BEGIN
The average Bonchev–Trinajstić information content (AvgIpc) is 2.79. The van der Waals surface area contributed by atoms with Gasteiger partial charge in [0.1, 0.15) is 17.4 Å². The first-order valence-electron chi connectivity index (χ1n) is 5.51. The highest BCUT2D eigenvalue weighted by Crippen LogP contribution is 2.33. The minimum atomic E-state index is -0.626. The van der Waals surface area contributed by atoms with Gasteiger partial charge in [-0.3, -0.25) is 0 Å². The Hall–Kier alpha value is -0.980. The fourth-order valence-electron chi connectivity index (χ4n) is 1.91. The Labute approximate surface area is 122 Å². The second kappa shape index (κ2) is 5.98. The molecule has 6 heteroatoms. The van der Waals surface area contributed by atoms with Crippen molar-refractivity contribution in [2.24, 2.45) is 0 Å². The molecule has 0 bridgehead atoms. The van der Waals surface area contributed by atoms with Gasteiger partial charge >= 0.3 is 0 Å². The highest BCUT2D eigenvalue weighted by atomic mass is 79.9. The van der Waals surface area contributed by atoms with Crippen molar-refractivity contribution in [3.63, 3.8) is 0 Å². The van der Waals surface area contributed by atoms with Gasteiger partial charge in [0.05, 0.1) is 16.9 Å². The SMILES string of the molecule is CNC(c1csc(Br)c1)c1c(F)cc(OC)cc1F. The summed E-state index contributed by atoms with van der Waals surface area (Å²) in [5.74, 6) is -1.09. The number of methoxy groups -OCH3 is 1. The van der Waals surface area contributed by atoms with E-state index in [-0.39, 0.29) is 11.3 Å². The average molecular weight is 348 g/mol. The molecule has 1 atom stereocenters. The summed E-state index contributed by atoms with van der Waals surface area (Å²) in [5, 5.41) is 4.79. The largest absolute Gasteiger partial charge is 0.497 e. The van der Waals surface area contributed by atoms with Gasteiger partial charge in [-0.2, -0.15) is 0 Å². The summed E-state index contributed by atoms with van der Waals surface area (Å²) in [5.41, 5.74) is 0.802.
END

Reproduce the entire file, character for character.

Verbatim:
The average Bonchev–Trinajstić information content (AvgIpc) is 2.79. The van der Waals surface area contributed by atoms with Gasteiger partial charge in [0.1, 0.15) is 17.4 Å². The first-order valence-electron chi connectivity index (χ1n) is 5.51. The highest BCUT2D eigenvalue weighted by Crippen LogP contribution is 2.33. The minimum atomic E-state index is -0.626. The van der Waals surface area contributed by atoms with Gasteiger partial charge in [-0.3, -0.25) is 0 Å². The Hall–Kier alpha value is -0.980. The fourth-order valence-electron chi connectivity index (χ4n) is 1.91. The Labute approximate surface area is 122 Å². The second kappa shape index (κ2) is 5.98. The molecule has 6 heteroatoms. The van der Waals surface area contributed by atoms with Crippen molar-refractivity contribution in [2.24, 2.45) is 0 Å². The molecule has 0 bridgehead atoms. The van der Waals surface area contributed by atoms with Gasteiger partial charge >= 0.3 is 0 Å². The highest BCUT2D eigenvalue weighted by atomic mass is 79.9. The van der Waals surface area contributed by atoms with Crippen molar-refractivity contribution in [3.63, 3.8) is 0 Å². The van der Waals surface area contributed by atoms with Gasteiger partial charge in [0.05, 0.1) is 16.9 Å². The SMILES string of the molecule is CNC(c1csc(Br)c1)c1c(F)cc(OC)cc1F. The summed E-state index contributed by atoms with van der Waals surface area (Å²) in [5.74, 6) is -1.09. The number of methoxy groups -OCH3 is 1. The van der Waals surface area contributed by atoms with E-state index in [-0.39, 0.29) is 11.3 Å². The average molecular weight is 348 g/mol. The molecule has 1 atom stereocenters. The summed E-state index contributed by atoms with van der Waals surface area (Å²) in [5, 5.41) is 4.79. The largest absolute Gasteiger partial charge is 0.497 e. The van der Waals surface area contributed by atoms with Gasteiger partial charge in [-0.2, -0.15) is 0 Å². The summed E-state index contributed by atoms with van der Waals surface area (Å²) in [5.41, 5.74) is 0.802.